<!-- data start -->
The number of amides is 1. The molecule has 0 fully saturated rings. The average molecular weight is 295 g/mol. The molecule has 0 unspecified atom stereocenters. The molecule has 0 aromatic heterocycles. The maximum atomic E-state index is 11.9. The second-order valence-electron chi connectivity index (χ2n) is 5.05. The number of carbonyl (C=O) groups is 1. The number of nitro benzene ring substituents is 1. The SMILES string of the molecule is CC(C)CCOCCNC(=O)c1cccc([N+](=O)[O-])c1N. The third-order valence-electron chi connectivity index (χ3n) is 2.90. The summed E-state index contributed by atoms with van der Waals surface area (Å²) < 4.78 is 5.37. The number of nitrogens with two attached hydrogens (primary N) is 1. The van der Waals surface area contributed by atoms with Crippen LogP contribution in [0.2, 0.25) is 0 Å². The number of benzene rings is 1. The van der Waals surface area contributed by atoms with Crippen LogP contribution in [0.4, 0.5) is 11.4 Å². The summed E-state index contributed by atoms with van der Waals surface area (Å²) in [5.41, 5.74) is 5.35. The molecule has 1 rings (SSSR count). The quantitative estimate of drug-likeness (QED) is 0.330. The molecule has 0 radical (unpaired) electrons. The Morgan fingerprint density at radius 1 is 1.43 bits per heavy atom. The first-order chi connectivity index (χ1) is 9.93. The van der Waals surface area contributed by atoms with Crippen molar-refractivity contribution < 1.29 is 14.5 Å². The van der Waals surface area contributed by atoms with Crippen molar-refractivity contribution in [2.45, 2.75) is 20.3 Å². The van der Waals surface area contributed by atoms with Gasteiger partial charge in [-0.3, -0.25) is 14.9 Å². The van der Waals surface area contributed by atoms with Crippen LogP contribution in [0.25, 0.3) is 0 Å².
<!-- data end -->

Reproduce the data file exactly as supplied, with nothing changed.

The number of amides is 1. The molecule has 0 fully saturated rings. The average molecular weight is 295 g/mol. The molecule has 0 unspecified atom stereocenters. The molecule has 0 aromatic heterocycles. The maximum atomic E-state index is 11.9. The second-order valence-electron chi connectivity index (χ2n) is 5.05. The number of carbonyl (C=O) groups is 1. The number of nitro benzene ring substituents is 1. The SMILES string of the molecule is CC(C)CCOCCNC(=O)c1cccc([N+](=O)[O-])c1N. The third-order valence-electron chi connectivity index (χ3n) is 2.90. The summed E-state index contributed by atoms with van der Waals surface area (Å²) < 4.78 is 5.37. The number of nitrogens with two attached hydrogens (primary N) is 1. The van der Waals surface area contributed by atoms with Crippen LogP contribution in [0.2, 0.25) is 0 Å². The number of benzene rings is 1. The van der Waals surface area contributed by atoms with Crippen LogP contribution in [0.4, 0.5) is 11.4 Å². The summed E-state index contributed by atoms with van der Waals surface area (Å²) in [5.41, 5.74) is 5.35. The molecule has 1 rings (SSSR count). The quantitative estimate of drug-likeness (QED) is 0.330. The molecule has 0 radical (unpaired) electrons. The Morgan fingerprint density at radius 1 is 1.43 bits per heavy atom. The first-order chi connectivity index (χ1) is 9.93. The van der Waals surface area contributed by atoms with Crippen molar-refractivity contribution < 1.29 is 14.5 Å². The van der Waals surface area contributed by atoms with Crippen molar-refractivity contribution in [2.45, 2.75) is 20.3 Å². The van der Waals surface area contributed by atoms with Gasteiger partial charge in [-0.3, -0.25) is 14.9 Å². The van der Waals surface area contributed by atoms with Crippen LogP contribution in [0.25, 0.3) is 0 Å².